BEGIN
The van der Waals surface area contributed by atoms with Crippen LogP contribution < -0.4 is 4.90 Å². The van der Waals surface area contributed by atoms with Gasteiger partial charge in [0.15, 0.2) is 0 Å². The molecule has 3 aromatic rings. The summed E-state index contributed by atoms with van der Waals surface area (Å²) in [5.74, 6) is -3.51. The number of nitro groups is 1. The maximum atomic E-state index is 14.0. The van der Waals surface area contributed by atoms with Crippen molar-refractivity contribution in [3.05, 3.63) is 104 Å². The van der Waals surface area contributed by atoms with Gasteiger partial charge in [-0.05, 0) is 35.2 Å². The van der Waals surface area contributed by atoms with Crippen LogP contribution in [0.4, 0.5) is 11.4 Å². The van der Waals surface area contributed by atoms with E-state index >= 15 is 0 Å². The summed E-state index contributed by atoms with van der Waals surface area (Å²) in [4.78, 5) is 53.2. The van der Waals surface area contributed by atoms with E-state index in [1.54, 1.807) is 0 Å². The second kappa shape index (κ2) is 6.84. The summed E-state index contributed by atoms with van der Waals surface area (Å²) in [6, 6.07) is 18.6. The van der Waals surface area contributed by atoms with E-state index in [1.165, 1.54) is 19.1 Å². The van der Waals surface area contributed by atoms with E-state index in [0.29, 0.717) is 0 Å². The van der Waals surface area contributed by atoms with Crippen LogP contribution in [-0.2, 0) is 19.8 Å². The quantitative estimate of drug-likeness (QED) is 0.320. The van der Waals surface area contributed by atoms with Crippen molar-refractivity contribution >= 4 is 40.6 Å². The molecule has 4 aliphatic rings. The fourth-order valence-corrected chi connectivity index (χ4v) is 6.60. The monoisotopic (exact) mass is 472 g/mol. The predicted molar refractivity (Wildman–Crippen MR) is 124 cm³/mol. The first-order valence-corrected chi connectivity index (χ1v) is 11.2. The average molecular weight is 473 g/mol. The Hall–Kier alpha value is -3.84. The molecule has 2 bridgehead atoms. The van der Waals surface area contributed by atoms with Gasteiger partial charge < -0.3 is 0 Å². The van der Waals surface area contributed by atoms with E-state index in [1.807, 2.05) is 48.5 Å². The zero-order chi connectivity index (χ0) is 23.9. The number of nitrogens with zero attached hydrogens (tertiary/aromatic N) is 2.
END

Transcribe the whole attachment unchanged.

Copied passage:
The van der Waals surface area contributed by atoms with Crippen LogP contribution < -0.4 is 4.90 Å². The van der Waals surface area contributed by atoms with Gasteiger partial charge in [0.15, 0.2) is 0 Å². The molecule has 3 aromatic rings. The summed E-state index contributed by atoms with van der Waals surface area (Å²) in [5.74, 6) is -3.51. The number of nitro groups is 1. The maximum atomic E-state index is 14.0. The van der Waals surface area contributed by atoms with Crippen molar-refractivity contribution in [3.05, 3.63) is 104 Å². The van der Waals surface area contributed by atoms with Gasteiger partial charge in [-0.05, 0) is 35.2 Å². The van der Waals surface area contributed by atoms with Crippen LogP contribution in [0.4, 0.5) is 11.4 Å². The van der Waals surface area contributed by atoms with E-state index >= 15 is 0 Å². The summed E-state index contributed by atoms with van der Waals surface area (Å²) in [4.78, 5) is 53.2. The van der Waals surface area contributed by atoms with E-state index in [1.54, 1.807) is 0 Å². The second kappa shape index (κ2) is 6.84. The summed E-state index contributed by atoms with van der Waals surface area (Å²) in [6, 6.07) is 18.6. The van der Waals surface area contributed by atoms with E-state index in [1.165, 1.54) is 19.1 Å². The van der Waals surface area contributed by atoms with E-state index in [0.29, 0.717) is 0 Å². The van der Waals surface area contributed by atoms with Crippen LogP contribution in [-0.2, 0) is 19.8 Å². The quantitative estimate of drug-likeness (QED) is 0.320. The van der Waals surface area contributed by atoms with Crippen molar-refractivity contribution >= 4 is 40.6 Å². The molecule has 4 aliphatic rings. The fourth-order valence-corrected chi connectivity index (χ4v) is 6.60. The monoisotopic (exact) mass is 472 g/mol. The predicted molar refractivity (Wildman–Crippen MR) is 124 cm³/mol. The first-order valence-corrected chi connectivity index (χ1v) is 11.2. The average molecular weight is 473 g/mol. The Hall–Kier alpha value is -3.84. The molecule has 2 bridgehead atoms. The van der Waals surface area contributed by atoms with Gasteiger partial charge < -0.3 is 0 Å². The van der Waals surface area contributed by atoms with E-state index in [1.807, 2.05) is 48.5 Å². The zero-order chi connectivity index (χ0) is 23.9. The number of nitrogens with zero attached hydrogens (tertiary/aromatic N) is 2.